Intel employees Steve Rossow, left, and Mara Howell inspect the company’s water recycling facility at its Ronler Acres campus in Hillsboro, Oregon. (Walden Kirsch / Intel Corporation)
By Ken Sain | Gilbert Sun News
Intel’s Sept. 24 groundbreaking ceremony for the $20-billion expansion of the Ocotillo campus in Chandler brought out all the top officials.
Chandler’s mayor and most of City Council were there. So were Gov. Doug Ducey and U.S. Rep Greg Stanton’s staff. Intel CEO, Patrick Gelsinger was the star attraction.
But it’s unlikely any of them would have been there until Intel overcame one key issue to doing business in the desert: Water.
It takes a lot of water to run a manufacturing plant. In addition to the potable water needed for a workforce of several thousands, Intel also needs a lot of water for its cooling towers.
“This particular expansion, the additional [water] demand for its size was actually lower than other expansions,” said John Knudson, city public works and utilities director. “And the reason for that is because their recycling capability that they’re developing through the W.A.T.R.”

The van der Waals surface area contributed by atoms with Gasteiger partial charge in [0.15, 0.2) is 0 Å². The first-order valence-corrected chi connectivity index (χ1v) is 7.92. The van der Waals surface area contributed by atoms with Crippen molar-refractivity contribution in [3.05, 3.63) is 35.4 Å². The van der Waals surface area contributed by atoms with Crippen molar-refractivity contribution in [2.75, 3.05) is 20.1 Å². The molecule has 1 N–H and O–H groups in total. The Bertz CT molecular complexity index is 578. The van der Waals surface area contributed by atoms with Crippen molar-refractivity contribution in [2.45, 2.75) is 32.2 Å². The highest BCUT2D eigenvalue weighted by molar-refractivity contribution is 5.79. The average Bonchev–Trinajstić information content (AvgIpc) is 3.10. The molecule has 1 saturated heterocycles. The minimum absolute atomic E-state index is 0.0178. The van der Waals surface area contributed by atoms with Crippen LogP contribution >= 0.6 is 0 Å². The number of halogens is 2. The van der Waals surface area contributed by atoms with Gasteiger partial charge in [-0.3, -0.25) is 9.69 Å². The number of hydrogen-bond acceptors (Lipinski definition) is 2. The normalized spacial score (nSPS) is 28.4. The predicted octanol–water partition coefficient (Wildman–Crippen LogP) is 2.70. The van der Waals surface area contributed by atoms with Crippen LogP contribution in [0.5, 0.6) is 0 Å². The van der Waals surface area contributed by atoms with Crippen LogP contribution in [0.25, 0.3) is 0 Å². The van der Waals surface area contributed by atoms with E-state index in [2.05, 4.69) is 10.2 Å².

W.A.T.R. (Wastewater and Treatment Recovery) is Intel’s water treatment and recycling facility and company officials said it’s truly groundbreaking. Knudson said without it, the expansion and all those thousands of jobs would likely not be coming to Chandler.
This is the second such facility Intel has built in the U.S., the first being in Oregon. Intel has had a water treatment and recycling facility on the campus before.